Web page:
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TUC and British Chambers of Commerce debate the future of the UKs workforce, 12 July

TUC and British Chambers of Commerce debate the future of the UKs workforce, 12 July
The TUC and the British Chambers of Commerce (BCC) will co-host a debate the future of the UKs workforce, at TUC Headquarters on Tuesday 12 July.

The event, hosted by TUC General Secretary Brendan Barber and BCC Director General David Frost, will debate the following questions
Is the Government right to propose a new system of shared parental leave and a universal right to request flexible working?
Will these proposals create modern workplaces and improve productivity, or will they tangle business up in red tape and hold back economic recovery?

As well as setting out the respective positions of the TUC and BCC, the seminar aims to explore some areas of agreement and ways in which the governments proposals can be improved.

The debate will be chaired by Louisa Peacock, jobs editor at the Daily Telegraph, and takes place between 12.30 and 2pm in the Council Chamber at TUC Headquarters, Congress House, 23-28 Great Russell Street, London WC1B 3LS. Lunch will be available from midday.

Graduates looking for career opportunities can reap rich rewards in unexpected areas, by broadening their search for employment, according to specialist recruitment advisers.

With this year's exodus of graduates from universities across the UK, the hunt for jobs is heating up again, say experts at Discovery, a graduate recruitment specialist in the Midlands. They are advising graduates to be open-minded, and look into careers in sectors they would not ordinarily consider.

Corrina Firth, of Hull-based Cranswick Country Foods, represents a vivid example of how a graduate can achieve glowing success by pursuing a career in an area that they would usually not consider. After studying business management at university, her long-term goal was to become a lecturer.

Corrina initially joined Cranswick as an operative, to fund her degree, but stayed in the job after graduation, while applying for teaching qualifications. However, during this short time, she was offered a role in the QA department, which brought fresh and engaging challenges.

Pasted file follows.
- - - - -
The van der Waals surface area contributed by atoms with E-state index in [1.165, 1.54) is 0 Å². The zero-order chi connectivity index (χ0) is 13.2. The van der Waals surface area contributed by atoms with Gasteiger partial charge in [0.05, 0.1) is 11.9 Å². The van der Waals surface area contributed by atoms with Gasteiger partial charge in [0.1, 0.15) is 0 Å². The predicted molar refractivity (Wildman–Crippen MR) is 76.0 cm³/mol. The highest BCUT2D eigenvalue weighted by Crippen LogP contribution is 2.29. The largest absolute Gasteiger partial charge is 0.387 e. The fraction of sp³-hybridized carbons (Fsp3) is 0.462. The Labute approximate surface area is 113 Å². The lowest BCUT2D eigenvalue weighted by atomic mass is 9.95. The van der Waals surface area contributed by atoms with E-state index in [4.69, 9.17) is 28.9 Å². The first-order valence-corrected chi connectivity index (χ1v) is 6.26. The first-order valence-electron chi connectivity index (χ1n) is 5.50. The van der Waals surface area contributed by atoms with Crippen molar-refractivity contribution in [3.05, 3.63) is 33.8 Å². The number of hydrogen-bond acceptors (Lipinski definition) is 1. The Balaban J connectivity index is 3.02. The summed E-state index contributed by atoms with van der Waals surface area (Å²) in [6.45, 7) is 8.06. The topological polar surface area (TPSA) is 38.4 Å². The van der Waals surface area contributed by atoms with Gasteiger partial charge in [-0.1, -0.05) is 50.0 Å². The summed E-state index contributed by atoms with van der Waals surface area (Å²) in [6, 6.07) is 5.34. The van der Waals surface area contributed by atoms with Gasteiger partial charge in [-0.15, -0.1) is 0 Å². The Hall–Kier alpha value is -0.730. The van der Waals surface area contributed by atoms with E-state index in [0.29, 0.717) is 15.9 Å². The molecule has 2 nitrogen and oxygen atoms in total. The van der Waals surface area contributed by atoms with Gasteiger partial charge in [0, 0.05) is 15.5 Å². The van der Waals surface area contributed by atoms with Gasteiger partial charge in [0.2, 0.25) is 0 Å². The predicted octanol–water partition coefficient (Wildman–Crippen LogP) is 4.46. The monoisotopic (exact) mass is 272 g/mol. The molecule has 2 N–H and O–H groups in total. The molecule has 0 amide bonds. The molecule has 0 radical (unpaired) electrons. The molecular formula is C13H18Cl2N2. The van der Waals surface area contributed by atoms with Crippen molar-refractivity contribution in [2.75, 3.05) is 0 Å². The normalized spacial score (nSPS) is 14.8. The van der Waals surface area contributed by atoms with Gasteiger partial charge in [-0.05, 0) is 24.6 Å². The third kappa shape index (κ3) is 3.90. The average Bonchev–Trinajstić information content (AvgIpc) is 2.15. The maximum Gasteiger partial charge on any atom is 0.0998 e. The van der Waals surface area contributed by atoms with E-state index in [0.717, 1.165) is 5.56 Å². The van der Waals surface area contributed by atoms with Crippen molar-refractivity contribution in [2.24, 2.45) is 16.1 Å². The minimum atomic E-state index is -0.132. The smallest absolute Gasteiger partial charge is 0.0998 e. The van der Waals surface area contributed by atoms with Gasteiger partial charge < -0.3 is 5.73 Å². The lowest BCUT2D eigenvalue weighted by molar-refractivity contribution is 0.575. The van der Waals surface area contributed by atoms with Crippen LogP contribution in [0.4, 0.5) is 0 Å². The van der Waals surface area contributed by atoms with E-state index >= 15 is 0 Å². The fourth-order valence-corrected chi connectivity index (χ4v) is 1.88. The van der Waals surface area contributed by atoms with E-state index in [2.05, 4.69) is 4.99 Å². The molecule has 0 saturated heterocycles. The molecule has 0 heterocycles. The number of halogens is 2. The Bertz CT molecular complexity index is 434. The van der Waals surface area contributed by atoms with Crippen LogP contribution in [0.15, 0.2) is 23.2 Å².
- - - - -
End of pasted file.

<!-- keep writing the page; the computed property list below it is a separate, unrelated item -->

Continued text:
From there she progressed rapidly up the career ladder, from line leader to supervisor, then shift manager and finally to her current role as retail production manager. Her latest achievement is winning industry-wide recognition for her achievements, having swept up Young Processor of the Year at the 2011 Meat & Poultry Processing Awards, held at the end of March.

Commenting on her experiences, Corrina said: In the meat industry, graduates are given far more responsibility and freedom to develop than most. Winning the award has given me a huge confidence boost, enabling me to realise how far I have come and what I have achieved.

John Fletcher, General Manager at Cranswick Country Foods, commented: Graduates are extremely important to our business there is a need for young professional managers to grow and improve the industry. Graduates bring enthusiasm, a fresh approach, new ideas, intelligence, and are our future business leaders.

Corrina is currently part way through Discoverys OPEN Programme, an experiential graduate training programme, accredited at Postgraduate Certificate level in Professional Development, Leadership and Organisational Change and reinforced back into the business through stretch assignments and business improvement projects.

The OPEN Programme has allowed me to realise how I am viewed by others, be aware of my strengths and weaknesses, and how to build confidence in others. The coaching and techniques learned on the OPEN Programme have enabled me to bring out the best in others, said Corrina.

Mr Fletcher added: We are very proud of Corrina. She is a credit to both herself and Cranswick, and thoroughly vindicates our policy to invest in young talented managers, now and in the future.


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